Cybercriminals are downsizing their botnets to make it harder for software security companies to track and contain botnet operations, researchers say.
Computers infected with a virus unknowingly become "zombies" in a botnet--which is a network used to send out spam and to mount further attacks on other machines. The zombie army can be controlled remotely, with the botnet creators usually trying to build the largest possible botnet of compromised computers to rent out to gangs for as little as $100 for a couple of hours.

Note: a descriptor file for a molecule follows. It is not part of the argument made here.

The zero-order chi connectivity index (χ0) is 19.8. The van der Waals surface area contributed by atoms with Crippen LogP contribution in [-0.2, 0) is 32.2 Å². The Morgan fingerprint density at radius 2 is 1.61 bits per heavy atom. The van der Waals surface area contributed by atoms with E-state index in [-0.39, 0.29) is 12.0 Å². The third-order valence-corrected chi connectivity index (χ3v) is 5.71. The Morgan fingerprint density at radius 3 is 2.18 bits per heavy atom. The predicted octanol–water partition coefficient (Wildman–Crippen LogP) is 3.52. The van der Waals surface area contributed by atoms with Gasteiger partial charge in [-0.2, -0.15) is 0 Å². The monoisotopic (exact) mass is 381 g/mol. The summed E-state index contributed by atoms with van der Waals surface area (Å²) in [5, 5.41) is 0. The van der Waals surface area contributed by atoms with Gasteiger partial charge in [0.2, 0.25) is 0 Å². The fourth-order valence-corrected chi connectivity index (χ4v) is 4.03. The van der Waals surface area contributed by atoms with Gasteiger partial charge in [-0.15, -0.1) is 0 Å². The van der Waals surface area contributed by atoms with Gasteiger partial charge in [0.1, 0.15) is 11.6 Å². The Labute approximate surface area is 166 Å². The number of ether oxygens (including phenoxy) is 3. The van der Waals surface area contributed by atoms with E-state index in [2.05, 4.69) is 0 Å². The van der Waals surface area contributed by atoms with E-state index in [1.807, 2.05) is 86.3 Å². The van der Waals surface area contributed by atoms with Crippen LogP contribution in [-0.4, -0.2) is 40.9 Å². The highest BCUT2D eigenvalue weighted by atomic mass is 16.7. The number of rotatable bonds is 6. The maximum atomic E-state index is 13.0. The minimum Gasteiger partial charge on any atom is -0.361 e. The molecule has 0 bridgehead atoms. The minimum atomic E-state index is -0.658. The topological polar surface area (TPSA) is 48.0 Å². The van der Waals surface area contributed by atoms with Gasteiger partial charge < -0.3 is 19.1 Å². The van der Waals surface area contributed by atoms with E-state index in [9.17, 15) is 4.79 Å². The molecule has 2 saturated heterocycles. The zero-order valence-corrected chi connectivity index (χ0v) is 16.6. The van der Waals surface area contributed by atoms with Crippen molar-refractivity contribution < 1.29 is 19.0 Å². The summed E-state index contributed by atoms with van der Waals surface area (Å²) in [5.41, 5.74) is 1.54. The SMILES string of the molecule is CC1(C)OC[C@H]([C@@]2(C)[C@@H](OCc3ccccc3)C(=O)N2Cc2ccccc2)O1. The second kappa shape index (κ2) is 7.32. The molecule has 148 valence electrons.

But researchers at antivirus company F-Secure have reported seeing these large networks being broken down into smaller groups of compromised computers because the creation of large botnets is not creating as much revenue for such cybercriminals.
Mika Stahlberg, program manager of the security response team at F-Secure, said the company is still seeing very big botnets around the world but coders are no longer trying to build as big a botnet as they can because that does not make any more money than a collection of smaller botnets.
The botnet bandits are also erring on the side of caution by steering away from larger botnets, because if the central server controlling such a network goes down, then the entire botnet is lost, according to F-Secure.
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